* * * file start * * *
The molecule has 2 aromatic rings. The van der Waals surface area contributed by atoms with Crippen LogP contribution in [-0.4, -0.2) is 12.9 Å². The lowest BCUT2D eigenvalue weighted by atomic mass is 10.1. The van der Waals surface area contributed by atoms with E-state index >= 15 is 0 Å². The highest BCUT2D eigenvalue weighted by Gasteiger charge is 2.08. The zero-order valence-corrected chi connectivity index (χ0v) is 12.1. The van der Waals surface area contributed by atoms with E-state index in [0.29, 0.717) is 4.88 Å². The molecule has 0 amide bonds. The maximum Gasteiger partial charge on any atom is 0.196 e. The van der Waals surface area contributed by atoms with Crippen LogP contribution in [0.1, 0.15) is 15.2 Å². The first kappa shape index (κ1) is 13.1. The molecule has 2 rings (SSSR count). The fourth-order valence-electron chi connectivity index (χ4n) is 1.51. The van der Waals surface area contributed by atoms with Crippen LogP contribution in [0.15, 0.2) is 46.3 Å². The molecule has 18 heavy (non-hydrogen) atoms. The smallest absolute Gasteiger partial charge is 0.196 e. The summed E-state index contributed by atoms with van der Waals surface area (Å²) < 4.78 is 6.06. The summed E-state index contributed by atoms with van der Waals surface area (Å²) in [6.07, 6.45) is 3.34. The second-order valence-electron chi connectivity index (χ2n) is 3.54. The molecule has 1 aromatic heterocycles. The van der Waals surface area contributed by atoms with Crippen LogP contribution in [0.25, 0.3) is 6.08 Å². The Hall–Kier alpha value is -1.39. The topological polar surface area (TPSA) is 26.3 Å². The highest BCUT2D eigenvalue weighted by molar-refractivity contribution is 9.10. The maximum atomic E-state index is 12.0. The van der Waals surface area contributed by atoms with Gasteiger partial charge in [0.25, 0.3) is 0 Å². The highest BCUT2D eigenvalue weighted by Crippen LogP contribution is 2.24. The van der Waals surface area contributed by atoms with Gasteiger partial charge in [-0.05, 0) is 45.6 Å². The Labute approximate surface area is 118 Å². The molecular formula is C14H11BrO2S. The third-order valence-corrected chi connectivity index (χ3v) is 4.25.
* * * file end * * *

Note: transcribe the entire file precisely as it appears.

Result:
The molecule has 2 aromatic rings. The van der Waals surface area contributed by atoms with Crippen LogP contribution in [-0.4, -0.2) is 12.9 Å². The lowest BCUT2D eigenvalue weighted by atomic mass is 10.1. The van der Waals surface area contributed by atoms with E-state index >= 15 is 0 Å². The highest BCUT2D eigenvalue weighted by Gasteiger charge is 2.08. The zero-order valence-corrected chi connectivity index (χ0v) is 12.1. The van der Waals surface area contributed by atoms with E-state index in [0.29, 0.717) is 4.88 Å². The molecule has 0 amide bonds. The maximum Gasteiger partial charge on any atom is 0.196 e. The van der Waals surface area contributed by atoms with Crippen LogP contribution in [0.1, 0.15) is 15.2 Å². The first kappa shape index (κ1) is 13.1. The molecule has 2 rings (SSSR count). The fourth-order valence-electron chi connectivity index (χ4n) is 1.51. The van der Waals surface area contributed by atoms with Crippen LogP contribution in [0.15, 0.2) is 46.3 Å². The molecule has 18 heavy (non-hydrogen) atoms. The smallest absolute Gasteiger partial charge is 0.196 e. The summed E-state index contributed by atoms with van der Waals surface area (Å²) < 4.78 is 6.06. The summed E-state index contributed by atoms with van der Waals surface area (Å²) in [6.07, 6.45) is 3.34. The second-order valence-electron chi connectivity index (χ2n) is 3.54. The molecule has 1 aromatic heterocycles. The van der Waals surface area contributed by atoms with Crippen LogP contribution in [0.25, 0.3) is 6.08 Å². The Hall–Kier alpha value is -1.39. The topological polar surface area (TPSA) is 26.3 Å². The highest BCUT2D eigenvalue weighted by molar-refractivity contribution is 9.10. The maximum atomic E-state index is 12.0. The van der Waals surface area contributed by atoms with Gasteiger partial charge in [0.25, 0.3) is 0 Å². The highest BCUT2D eigenvalue weighted by Crippen LogP contribution is 2.24. The van der Waals surface area contributed by atoms with Gasteiger partial charge in [-0.05, 0) is 45.6 Å². The Labute approximate surface area is 118 Å². The molecular formula is C14H11BrO2S. The third-order valence-corrected chi connectivity index (χ3v) is 4.25.